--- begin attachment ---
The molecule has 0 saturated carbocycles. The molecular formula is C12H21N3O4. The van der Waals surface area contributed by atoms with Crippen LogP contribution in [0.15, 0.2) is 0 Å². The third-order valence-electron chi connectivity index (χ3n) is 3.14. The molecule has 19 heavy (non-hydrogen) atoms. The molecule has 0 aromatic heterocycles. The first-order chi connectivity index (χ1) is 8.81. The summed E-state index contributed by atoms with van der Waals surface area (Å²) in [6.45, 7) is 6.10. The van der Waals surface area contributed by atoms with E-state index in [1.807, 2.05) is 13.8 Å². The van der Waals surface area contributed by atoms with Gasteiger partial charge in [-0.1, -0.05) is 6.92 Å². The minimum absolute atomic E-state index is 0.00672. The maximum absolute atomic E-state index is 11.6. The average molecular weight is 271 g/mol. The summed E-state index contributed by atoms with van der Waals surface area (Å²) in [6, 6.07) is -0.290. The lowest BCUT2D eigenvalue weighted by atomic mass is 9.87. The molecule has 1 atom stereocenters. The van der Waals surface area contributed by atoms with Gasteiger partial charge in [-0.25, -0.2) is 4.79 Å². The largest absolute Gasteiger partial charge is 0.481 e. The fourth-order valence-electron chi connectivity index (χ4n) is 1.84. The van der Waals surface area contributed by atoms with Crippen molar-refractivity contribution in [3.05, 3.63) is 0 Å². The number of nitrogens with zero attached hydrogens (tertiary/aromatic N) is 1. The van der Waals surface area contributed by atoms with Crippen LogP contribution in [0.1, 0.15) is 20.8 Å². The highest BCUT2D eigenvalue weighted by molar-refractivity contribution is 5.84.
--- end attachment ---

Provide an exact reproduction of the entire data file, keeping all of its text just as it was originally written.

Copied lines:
The molecule has 0 saturated carbocycles. The molecular formula is C12H21N3O4. The van der Waals surface area contributed by atoms with Crippen LogP contribution in [0.15, 0.2) is 0 Å². The third-order valence-electron chi connectivity index (χ3n) is 3.14. The molecule has 19 heavy (non-hydrogen) atoms. The molecule has 0 aromatic heterocycles. The first-order chi connectivity index (χ1) is 8.81. The summed E-state index contributed by atoms with van der Waals surface area (Å²) in [6.45, 7) is 6.10. The van der Waals surface area contributed by atoms with E-state index in [1.807, 2.05) is 13.8 Å². The van der Waals surface area contributed by atoms with Gasteiger partial charge in [-0.1, -0.05) is 6.92 Å². The minimum absolute atomic E-state index is 0.00672. The maximum absolute atomic E-state index is 11.6. The average molecular weight is 271 g/mol. The summed E-state index contributed by atoms with van der Waals surface area (Å²) in [6, 6.07) is -0.290. The lowest BCUT2D eigenvalue weighted by atomic mass is 9.87. The molecule has 1 atom stereocenters. The van der Waals surface area contributed by atoms with Gasteiger partial charge in [-0.25, -0.2) is 4.79 Å². The largest absolute Gasteiger partial charge is 0.481 e. The fourth-order valence-electron chi connectivity index (χ4n) is 1.84. The van der Waals surface area contributed by atoms with Crippen molar-refractivity contribution in [3.05, 3.63) is 0 Å². The number of nitrogens with zero attached hydrogens (tertiary/aromatic N) is 1. The van der Waals surface area contributed by atoms with Crippen LogP contribution in [0.1, 0.15) is 20.8 Å². The highest BCUT2D eigenvalue weighted by molar-refractivity contribution is 5.84.